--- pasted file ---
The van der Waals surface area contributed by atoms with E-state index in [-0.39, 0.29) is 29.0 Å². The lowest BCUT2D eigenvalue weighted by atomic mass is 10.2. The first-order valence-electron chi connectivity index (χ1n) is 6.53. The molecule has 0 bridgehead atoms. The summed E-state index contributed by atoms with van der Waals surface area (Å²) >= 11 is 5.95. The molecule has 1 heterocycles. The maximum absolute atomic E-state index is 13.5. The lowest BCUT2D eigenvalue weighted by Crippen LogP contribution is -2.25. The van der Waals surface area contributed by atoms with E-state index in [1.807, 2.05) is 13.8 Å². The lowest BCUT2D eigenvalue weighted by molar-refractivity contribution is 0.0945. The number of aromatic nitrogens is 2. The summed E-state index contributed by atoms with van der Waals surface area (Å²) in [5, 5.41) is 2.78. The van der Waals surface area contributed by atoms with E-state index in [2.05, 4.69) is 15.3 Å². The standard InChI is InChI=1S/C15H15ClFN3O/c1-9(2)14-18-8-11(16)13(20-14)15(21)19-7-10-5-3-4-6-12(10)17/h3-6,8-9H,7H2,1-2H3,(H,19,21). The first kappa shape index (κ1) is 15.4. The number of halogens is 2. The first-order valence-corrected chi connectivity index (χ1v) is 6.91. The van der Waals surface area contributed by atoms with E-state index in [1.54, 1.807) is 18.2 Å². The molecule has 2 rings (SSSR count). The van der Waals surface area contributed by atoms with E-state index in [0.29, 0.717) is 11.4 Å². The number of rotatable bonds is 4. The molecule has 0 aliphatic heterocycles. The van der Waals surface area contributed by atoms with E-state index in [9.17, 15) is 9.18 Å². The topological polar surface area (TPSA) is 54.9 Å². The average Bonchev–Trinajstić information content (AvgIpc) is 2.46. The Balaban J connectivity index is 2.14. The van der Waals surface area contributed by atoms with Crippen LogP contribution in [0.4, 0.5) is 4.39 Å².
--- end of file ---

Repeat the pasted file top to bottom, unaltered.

The van der Waals surface area contributed by atoms with E-state index in [-0.39, 0.29) is 29.0 Å². The lowest BCUT2D eigenvalue weighted by atomic mass is 10.2. The first-order valence-electron chi connectivity index (χ1n) is 6.53. The molecule has 0 bridgehead atoms. The summed E-state index contributed by atoms with van der Waals surface area (Å²) >= 11 is 5.95. The molecule has 1 heterocycles. The maximum absolute atomic E-state index is 13.5. The lowest BCUT2D eigenvalue weighted by Crippen LogP contribution is -2.25. The van der Waals surface area contributed by atoms with E-state index in [1.807, 2.05) is 13.8 Å². The lowest BCUT2D eigenvalue weighted by molar-refractivity contribution is 0.0945. The number of aromatic nitrogens is 2. The summed E-state index contributed by atoms with van der Waals surface area (Å²) in [5, 5.41) is 2.78. The van der Waals surface area contributed by atoms with E-state index in [2.05, 4.69) is 15.3 Å². The standard InChI is InChI=1S/C15H15ClFN3O/c1-9(2)14-18-8-11(16)13(20-14)15(21)19-7-10-5-3-4-6-12(10)17/h3-6,8-9H,7H2,1-2H3,(H,19,21). The first kappa shape index (κ1) is 15.4. The number of halogens is 2. The first-order valence-corrected chi connectivity index (χ1v) is 6.91. The van der Waals surface area contributed by atoms with E-state index in [1.54, 1.807) is 18.2 Å². The molecule has 2 rings (SSSR count). The van der Waals surface area contributed by atoms with E-state index in [0.29, 0.717) is 11.4 Å². The number of rotatable bonds is 4. The molecule has 0 aliphatic heterocycles. The van der Waals surface area contributed by atoms with E-state index in [9.17, 15) is 9.18 Å². The topological polar surface area (TPSA) is 54.9 Å². The average Bonchev–Trinajstić information content (AvgIpc) is 2.46. The Balaban J connectivity index is 2.14. The van der Waals surface area contributed by atoms with Crippen LogP contribution in [0.4, 0.5) is 4.39 Å².